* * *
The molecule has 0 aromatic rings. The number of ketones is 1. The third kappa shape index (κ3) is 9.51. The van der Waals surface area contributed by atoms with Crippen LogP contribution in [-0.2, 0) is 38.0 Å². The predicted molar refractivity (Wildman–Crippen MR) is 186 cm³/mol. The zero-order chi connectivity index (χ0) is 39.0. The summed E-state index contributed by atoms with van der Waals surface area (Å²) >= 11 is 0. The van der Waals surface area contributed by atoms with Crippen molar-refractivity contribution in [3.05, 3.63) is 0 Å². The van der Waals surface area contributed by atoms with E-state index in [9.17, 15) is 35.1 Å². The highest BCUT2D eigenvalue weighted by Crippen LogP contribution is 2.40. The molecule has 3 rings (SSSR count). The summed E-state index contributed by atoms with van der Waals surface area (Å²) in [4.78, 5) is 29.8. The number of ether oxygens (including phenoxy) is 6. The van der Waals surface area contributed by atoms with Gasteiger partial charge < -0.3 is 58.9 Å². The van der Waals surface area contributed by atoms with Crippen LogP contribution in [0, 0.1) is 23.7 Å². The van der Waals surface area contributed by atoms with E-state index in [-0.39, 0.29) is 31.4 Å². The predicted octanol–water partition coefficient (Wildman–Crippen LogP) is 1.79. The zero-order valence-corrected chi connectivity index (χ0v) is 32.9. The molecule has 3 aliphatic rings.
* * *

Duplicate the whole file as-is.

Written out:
The molecule has 0 aromatic rings. The number of ketones is 1. The third kappa shape index (κ3) is 9.51. The van der Waals surface area contributed by atoms with Crippen LogP contribution in [-0.2, 0) is 38.0 Å². The predicted molar refractivity (Wildman–Crippen MR) is 186 cm³/mol. The zero-order chi connectivity index (χ0) is 39.0. The summed E-state index contributed by atoms with van der Waals surface area (Å²) >= 11 is 0. The van der Waals surface area contributed by atoms with Crippen molar-refractivity contribution in [3.05, 3.63) is 0 Å². The van der Waals surface area contributed by atoms with E-state index in [9.17, 15) is 35.1 Å². The highest BCUT2D eigenvalue weighted by Crippen LogP contribution is 2.40. The molecule has 3 rings (SSSR count). The summed E-state index contributed by atoms with van der Waals surface area (Å²) in [4.78, 5) is 29.8. The number of ether oxygens (including phenoxy) is 6. The van der Waals surface area contributed by atoms with Gasteiger partial charge < -0.3 is 58.9 Å². The van der Waals surface area contributed by atoms with Crippen LogP contribution in [0, 0.1) is 23.7 Å². The van der Waals surface area contributed by atoms with E-state index in [-0.39, 0.29) is 31.4 Å². The predicted octanol–water partition coefficient (Wildman–Crippen LogP) is 1.79. The zero-order valence-corrected chi connectivity index (χ0v) is 32.9. The molecule has 3 aliphatic rings.